Volleyball teams rely on setters to know who’s hot, who’s not

ALYCE ALBRIGHT IS ONE OF TWO SETTERS at Central High School who run the offense. Albright and Nikki Keeling have four powerful hitters to set, Amy Kame, Haileigh Higgins, Ashley Wells and Meg Fisher.

It’s the quarterback in football. The clean-up hitter in baseball and the point guard in basketball.

Every sport has one position that is critical to a team’s offensive success, a spot that can make or break the season with its potency — or lack thereof.

In volleyball, that position is the setter.

Unlike the other sports, the setter is not the position with the most glamor.

The hitters earning points with their floor-thudding spikes and big blocks are the players who garner the attention. The setter makes every spike possible by setting up the middle and outside hitters to make those big plays.

“You have to be able to run the team and you are getting every second ball, so consistency is important,”

Fruita Monument setter Lindsey Henke said. “You have to know all the positions on the court and be aware about what is going on.”

Henke, a senior, has been the starting setter for the Wildcats since midway through her sophomore season.

She was recognized by the Rocky Mountain News before the start of the season as one of the best in the state at the position. Henke’s coach, Amelia Connor, was a setter herself and said she knows how critical the position is to a team’s success.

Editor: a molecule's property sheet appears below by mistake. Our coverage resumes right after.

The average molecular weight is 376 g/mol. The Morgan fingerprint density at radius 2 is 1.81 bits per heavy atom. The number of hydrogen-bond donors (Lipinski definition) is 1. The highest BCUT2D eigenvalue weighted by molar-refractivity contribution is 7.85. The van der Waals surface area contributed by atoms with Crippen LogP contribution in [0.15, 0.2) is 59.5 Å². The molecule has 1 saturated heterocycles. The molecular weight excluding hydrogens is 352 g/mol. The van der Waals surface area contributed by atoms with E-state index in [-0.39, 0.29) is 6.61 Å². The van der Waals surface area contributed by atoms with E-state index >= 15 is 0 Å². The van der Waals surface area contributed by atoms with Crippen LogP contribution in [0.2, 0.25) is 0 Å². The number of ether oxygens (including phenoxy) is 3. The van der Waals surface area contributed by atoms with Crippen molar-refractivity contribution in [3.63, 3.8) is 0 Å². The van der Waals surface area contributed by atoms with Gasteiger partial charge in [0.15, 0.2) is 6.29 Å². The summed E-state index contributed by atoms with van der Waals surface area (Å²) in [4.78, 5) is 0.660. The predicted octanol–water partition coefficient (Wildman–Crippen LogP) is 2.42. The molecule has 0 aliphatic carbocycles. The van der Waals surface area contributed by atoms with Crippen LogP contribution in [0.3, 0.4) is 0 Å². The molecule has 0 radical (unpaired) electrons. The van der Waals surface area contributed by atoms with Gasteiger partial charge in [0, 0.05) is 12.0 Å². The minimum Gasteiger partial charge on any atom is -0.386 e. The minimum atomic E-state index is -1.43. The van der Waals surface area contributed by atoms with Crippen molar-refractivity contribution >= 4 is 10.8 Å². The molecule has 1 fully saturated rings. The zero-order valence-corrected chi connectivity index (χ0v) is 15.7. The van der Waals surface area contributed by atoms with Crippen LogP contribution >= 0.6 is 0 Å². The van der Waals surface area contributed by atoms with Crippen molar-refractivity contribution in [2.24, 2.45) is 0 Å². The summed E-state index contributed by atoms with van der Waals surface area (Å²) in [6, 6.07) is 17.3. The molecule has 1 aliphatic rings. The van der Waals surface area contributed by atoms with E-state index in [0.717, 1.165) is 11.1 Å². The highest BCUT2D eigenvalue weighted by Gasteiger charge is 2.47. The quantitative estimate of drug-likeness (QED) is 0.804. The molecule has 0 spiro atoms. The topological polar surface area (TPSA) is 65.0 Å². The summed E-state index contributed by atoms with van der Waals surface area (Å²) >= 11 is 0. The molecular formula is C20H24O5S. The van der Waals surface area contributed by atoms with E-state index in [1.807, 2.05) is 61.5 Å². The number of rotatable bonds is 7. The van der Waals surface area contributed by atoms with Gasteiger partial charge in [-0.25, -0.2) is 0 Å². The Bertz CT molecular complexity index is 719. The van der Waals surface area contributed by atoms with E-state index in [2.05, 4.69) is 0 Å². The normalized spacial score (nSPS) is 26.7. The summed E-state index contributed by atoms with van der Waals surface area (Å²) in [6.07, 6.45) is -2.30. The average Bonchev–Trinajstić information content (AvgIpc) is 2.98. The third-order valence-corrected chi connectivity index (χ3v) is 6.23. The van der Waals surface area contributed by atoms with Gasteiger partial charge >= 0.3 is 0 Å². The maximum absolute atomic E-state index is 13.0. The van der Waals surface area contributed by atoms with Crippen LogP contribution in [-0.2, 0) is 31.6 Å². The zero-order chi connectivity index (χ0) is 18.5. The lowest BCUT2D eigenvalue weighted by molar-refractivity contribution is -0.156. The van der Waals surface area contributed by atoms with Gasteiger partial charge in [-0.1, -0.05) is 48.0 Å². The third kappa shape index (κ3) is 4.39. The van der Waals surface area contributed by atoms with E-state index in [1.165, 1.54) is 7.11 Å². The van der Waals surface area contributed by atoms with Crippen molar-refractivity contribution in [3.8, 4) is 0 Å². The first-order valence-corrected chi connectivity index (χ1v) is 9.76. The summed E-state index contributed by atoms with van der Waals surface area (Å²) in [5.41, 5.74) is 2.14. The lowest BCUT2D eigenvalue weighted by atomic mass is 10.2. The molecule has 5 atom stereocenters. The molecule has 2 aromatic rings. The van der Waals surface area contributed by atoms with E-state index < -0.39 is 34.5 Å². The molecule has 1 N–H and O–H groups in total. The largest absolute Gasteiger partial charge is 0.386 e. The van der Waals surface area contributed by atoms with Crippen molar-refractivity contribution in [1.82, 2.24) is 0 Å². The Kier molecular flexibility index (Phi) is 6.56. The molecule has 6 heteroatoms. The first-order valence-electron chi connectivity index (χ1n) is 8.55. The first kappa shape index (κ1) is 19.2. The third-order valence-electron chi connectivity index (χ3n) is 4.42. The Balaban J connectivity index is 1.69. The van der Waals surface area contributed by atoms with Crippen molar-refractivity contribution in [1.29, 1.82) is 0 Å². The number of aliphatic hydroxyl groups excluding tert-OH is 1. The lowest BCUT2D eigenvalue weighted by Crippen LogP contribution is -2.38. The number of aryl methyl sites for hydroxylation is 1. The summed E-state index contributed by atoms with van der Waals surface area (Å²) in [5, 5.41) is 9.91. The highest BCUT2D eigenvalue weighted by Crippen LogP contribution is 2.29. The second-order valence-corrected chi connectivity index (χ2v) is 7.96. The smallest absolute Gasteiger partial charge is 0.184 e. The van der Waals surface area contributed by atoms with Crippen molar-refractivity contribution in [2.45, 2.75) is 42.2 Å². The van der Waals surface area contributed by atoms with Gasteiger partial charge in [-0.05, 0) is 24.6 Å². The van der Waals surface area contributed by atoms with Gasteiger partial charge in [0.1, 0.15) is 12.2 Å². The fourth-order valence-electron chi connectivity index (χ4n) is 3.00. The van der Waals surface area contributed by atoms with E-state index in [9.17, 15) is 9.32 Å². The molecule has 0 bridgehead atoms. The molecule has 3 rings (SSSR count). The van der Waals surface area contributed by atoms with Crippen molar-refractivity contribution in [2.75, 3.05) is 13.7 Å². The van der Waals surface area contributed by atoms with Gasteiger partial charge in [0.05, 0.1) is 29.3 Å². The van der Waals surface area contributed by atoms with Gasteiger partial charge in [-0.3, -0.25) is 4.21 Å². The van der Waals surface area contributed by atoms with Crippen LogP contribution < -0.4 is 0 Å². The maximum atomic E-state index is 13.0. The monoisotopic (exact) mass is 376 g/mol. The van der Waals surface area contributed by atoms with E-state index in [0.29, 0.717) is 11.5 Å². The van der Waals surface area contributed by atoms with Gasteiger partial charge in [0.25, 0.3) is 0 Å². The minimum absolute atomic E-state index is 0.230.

If a team’s offense is running correctly, the setter touches the ball on the second hit, allowing the hitters to create the points.

“They decide who gets the ball and who needs the ball for a momentum swing,” Connor said. “It is all about where the setter distributes the ball to keep the other side guessing.”

Being a setter means playing mind games with the other team by keeping the opponents on their heels.

Connor said a good setter will be able to throw the defense off by looking as if she is setting it forward but actually doing a back-set. By doing that, it can open up space for a kill.

In addition to keeping the defense guessing, the setter must know who is best suited to make the kill, understanding who has the hot hand.

“You have to know where everyone is supposed to be on the offense,” Grand Junction setter Morgan Jueschke said. “It is not a position where you are going to be scoring a lot of points, but you have to be the leader out there.”

That’s what makes it an unsung position. Setters are crucial for a team’s success but rarely recognized.

“It is kind of like basketball where the ones scoring the points are getting the ink,” Grand Junction coach Lynnette Robinson said. “But as a setter, you have got to see who is on and know who will attack the best against what (defense the opponents) are running.”

Tuesday,  Central’s setters, Alyce Albright and Nikki Keeling, proved just how important the position is, leading the Warriors to a 3-2 win over Montrose with a combined 33 assists.

The setter has to be able to play the mental side of volleyball just as much as the physical side. Being the floor leader, the setter serves as an extension of the coach.

“A setter has to be a little bit more outspoken,” Palisade coach Wendy MacAskill said. “She is the liaison between the coaches and players.”


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